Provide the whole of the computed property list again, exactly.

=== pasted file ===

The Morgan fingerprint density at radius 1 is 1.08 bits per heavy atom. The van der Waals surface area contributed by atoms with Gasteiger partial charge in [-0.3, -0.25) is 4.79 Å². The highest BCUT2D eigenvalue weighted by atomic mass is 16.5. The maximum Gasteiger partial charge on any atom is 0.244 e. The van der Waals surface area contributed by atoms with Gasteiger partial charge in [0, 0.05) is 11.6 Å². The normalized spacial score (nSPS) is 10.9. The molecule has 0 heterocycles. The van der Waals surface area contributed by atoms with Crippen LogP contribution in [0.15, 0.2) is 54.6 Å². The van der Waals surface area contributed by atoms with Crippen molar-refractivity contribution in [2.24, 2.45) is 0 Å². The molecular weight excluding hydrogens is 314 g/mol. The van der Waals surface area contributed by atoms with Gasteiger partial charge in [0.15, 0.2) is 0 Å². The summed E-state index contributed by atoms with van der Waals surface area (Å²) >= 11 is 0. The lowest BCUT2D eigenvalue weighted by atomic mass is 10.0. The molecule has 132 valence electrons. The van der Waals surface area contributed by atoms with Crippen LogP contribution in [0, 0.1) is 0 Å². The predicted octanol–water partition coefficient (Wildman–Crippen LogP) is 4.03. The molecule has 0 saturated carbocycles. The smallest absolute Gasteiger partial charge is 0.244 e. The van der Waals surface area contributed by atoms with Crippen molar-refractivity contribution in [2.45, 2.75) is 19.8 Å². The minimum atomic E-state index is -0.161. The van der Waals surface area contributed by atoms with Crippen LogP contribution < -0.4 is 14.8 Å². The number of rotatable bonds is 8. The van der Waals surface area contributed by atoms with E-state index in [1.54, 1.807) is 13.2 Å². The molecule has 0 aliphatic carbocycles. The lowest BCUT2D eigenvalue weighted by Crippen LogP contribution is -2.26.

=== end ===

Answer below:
The Morgan fingerprint density at radius 1 is 1.08 bits per heavy atom. The van der Waals surface area contributed by atoms with Gasteiger partial charge in [-0.3, -0.25) is 4.79 Å². The highest BCUT2D eigenvalue weighted by atomic mass is 16.5. The maximum Gasteiger partial charge on any atom is 0.244 e. The van der Waals surface area contributed by atoms with Gasteiger partial charge in [0, 0.05) is 11.6 Å². The normalized spacial score (nSPS) is 10.9. The molecule has 0 heterocycles. The van der Waals surface area contributed by atoms with Crippen LogP contribution in [0.15, 0.2) is 54.6 Å². The van der Waals surface area contributed by atoms with Crippen molar-refractivity contribution in [2.24, 2.45) is 0 Å². The molecular weight excluding hydrogens is 314 g/mol. The van der Waals surface area contributed by atoms with Gasteiger partial charge in [0.15, 0.2) is 0 Å². The summed E-state index contributed by atoms with van der Waals surface area (Å²) >= 11 is 0. The lowest BCUT2D eigenvalue weighted by atomic mass is 10.0. The molecule has 132 valence electrons. The van der Waals surface area contributed by atoms with Crippen LogP contribution in [0, 0.1) is 0 Å². The predicted octanol–water partition coefficient (Wildman–Crippen LogP) is 4.03. The molecule has 0 saturated carbocycles. The smallest absolute Gasteiger partial charge is 0.244 e. The van der Waals surface area contributed by atoms with Crippen molar-refractivity contribution in [2.45, 2.75) is 19.8 Å². The minimum atomic E-state index is -0.161. The van der Waals surface area contributed by atoms with Crippen LogP contribution < -0.4 is 14.8 Å². The number of rotatable bonds is 8. The van der Waals surface area contributed by atoms with E-state index in [1.54, 1.807) is 13.2 Å². The molecule has 0 aliphatic carbocycles. The lowest BCUT2D eigenvalue weighted by Crippen LogP contribution is -2.26.